My confidence level is equally high that the word was coined somewhere in the date range from 1833, up to, but not including, when Herschel presented his paper. I have my own opinion on who was first, but for reasons I will give a few paragraphs from now, I will keep to myself.3
I have spent hundreds of hours digging into the voluminous material that constitutes “the history of photography,” and spending a significant amount of cash to access selected primary source material critical to forming and substantiating some of my conclusion. Yes, this is a disease!4
I collected, sifted, arranged, and evaluated a huge amount of alleged facts, factoids, and figures; articles, papers, theses, documents, annals, commentaries, and histories. I started this core series of posts almost 8 months ago, expecting to complete them in about two. I have stopped and started rewriting from scratch no less than 10 times due to finding new material or having debates with myself over the evidence gathered and conclusions drawn across the component parts of this series, which were being written simultaneously. There were days when I thought my head would explode, and others when I hoped it would.
Before I went completely insane, I “hit the wall” and mentally “shut down.”5
Once I stopped running down rabbit holes chasing down mythtories, I came to the following conclusions:
• I was successfully validating what needed to be validated, invalidating and correcting what wasn’t.
• I realized that attempting to prove who did what, when, and how in excruciating exactitude with 99.999% surety of the facts, was not only not possible, but not necessary for the purpose of this and likely any other project. Getting the minutiae of these details perfectly accurate is not important for our purposes.6
But starting with the next post in the series, I intend to delve into what is.
A neologism is a newly coined word or expression. Speaking of which, I hereby claim as mine, the creation of “mythtory” and all derivatives as of the publication date of this post. That ought to fund my retirement!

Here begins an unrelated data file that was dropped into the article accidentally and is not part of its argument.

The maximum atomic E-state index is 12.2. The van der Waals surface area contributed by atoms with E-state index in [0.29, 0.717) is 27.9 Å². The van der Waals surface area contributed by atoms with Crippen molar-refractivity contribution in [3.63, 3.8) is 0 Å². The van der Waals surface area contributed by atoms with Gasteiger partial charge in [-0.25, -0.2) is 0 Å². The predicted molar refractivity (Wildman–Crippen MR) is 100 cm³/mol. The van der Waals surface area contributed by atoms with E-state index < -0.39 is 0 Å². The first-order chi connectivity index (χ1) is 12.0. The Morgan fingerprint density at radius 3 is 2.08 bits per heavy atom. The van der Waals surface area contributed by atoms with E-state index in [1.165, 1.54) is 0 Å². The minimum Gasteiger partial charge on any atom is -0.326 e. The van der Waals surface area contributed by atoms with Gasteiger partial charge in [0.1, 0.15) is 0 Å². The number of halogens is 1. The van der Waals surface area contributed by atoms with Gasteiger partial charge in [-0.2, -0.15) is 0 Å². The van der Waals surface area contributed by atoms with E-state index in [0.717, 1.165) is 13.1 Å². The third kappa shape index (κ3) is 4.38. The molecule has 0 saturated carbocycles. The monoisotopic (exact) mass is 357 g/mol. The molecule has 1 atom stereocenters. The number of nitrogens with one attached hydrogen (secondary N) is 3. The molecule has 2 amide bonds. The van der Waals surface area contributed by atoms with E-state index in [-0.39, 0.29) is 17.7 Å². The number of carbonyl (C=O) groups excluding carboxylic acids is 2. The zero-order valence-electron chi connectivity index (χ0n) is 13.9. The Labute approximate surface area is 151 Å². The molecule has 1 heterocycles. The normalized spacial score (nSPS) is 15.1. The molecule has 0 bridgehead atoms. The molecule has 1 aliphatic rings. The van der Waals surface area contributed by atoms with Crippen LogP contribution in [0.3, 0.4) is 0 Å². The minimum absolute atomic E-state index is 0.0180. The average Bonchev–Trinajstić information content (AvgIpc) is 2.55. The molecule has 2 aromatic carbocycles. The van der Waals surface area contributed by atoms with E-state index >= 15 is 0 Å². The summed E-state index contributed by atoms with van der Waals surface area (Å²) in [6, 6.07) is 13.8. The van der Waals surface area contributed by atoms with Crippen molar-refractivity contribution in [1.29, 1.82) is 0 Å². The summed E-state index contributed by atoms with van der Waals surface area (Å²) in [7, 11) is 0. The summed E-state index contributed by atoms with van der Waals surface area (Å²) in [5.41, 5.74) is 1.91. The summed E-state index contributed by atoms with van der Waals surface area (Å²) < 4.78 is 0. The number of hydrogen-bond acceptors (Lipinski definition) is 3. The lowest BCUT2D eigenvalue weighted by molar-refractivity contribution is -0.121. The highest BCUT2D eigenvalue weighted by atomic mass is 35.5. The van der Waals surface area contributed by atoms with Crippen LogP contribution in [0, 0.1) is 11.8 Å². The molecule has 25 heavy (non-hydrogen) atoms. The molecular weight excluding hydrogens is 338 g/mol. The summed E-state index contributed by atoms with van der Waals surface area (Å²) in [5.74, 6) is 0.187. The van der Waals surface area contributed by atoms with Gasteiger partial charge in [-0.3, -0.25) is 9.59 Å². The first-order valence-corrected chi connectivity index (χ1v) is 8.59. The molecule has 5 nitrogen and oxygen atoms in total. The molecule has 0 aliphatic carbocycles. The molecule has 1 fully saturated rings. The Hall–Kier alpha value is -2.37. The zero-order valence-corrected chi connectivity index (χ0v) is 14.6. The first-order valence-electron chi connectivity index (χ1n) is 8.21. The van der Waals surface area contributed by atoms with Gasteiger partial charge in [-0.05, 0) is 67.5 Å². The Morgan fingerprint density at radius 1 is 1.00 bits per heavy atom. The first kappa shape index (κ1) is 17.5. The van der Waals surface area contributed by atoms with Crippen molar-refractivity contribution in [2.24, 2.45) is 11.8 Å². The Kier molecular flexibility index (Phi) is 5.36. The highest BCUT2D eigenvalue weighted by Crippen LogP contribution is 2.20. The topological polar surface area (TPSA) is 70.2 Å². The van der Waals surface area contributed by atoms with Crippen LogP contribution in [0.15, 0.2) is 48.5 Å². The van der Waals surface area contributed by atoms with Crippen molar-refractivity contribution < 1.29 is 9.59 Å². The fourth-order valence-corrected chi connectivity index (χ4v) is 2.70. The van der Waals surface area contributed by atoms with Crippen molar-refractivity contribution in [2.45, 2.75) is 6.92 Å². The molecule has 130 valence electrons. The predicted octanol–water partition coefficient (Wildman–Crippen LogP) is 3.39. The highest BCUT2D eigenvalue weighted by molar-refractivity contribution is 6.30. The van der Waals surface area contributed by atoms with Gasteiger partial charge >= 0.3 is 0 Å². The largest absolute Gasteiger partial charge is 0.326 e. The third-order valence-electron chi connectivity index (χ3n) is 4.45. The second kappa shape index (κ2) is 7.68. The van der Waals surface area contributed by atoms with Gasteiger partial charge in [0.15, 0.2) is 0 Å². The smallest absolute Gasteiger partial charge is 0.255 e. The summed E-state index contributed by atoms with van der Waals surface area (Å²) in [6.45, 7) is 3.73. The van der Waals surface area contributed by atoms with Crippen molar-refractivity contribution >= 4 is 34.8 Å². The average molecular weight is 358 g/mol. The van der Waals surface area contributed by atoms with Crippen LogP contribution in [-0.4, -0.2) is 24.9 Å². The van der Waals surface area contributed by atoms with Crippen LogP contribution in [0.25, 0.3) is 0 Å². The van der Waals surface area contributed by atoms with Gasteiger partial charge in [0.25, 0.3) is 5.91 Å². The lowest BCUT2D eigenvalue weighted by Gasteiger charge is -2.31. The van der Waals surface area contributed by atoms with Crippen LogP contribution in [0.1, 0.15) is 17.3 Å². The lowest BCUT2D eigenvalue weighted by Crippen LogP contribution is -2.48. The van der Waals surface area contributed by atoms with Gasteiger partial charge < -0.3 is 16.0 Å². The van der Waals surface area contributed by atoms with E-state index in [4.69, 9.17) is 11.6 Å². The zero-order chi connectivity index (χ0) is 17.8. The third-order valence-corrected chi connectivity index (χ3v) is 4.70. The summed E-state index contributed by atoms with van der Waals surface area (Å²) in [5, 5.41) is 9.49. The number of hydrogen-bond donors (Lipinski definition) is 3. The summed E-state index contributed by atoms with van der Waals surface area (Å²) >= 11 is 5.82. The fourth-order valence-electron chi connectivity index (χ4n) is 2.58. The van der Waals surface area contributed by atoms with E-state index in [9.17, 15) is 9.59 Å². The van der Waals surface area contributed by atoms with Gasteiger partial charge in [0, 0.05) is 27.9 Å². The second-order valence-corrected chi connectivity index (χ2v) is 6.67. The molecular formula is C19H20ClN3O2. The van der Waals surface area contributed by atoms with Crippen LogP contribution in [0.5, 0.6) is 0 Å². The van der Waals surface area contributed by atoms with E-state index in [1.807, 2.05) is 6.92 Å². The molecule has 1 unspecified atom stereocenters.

…and a problem with online research. Notice that the query asked specifically about the coining of the word photography. What it returned was a response using the word photograph. While the two words are related, they are not the same and do not mean the same thing.
Search engines as we have known and used them are among the earliest uses of AI technologies, whether we realize that or not. This kind of error happens frequently and contributes to lexical errors and degradation of our knowledge base. By now we have all read about numerous kinds of errors produced by AI-based products, including so-called “hallucinations” of fabricated responses and content. Keep this in the back of your mind as search engines and almost any form of digital product rush to embrace and announce their inclusion of AI tech. I will have more examples and more to say on such things in due course.
It might be correct to say that Herscel was the first to introduce the word in an anglicized form.
If you aren’t going to opt for a paid subscription to this project, at least have the decency to hold a telethon!
In the movie War Games when, just before launching missiles to start WWIII, Joshua realizes the futility of it all and stands down from launching, appearing to be frozen, contemplating what to do next.
I just happened to catch the last 20 minutes of the movie the night I was coming to the same conclusion on my early history research. Validation signs that you have reached the point of reasonable satisficing can come from surprising places!
But that doesn’t mean being sloppy about the details is. There is way too much created-in-ten-minute content out there that is pure garbage. AI will worsen this, especially as AI chatbots begin ingesting, re-synthesizing, and regurgitating their hallucinations on top of the already poor content that has been crawled.
••The original image of Herschel was by Julia Margaret Cameron in April 1867 and is in the public domain. I cropped it for a better proportional fit and edited it to enhance detail. The text is mine. The image-text combination was composed as a single image since Substck does not do text wrapping as of its publication date and is © 2023 Len Romanick/Infonomena LLC.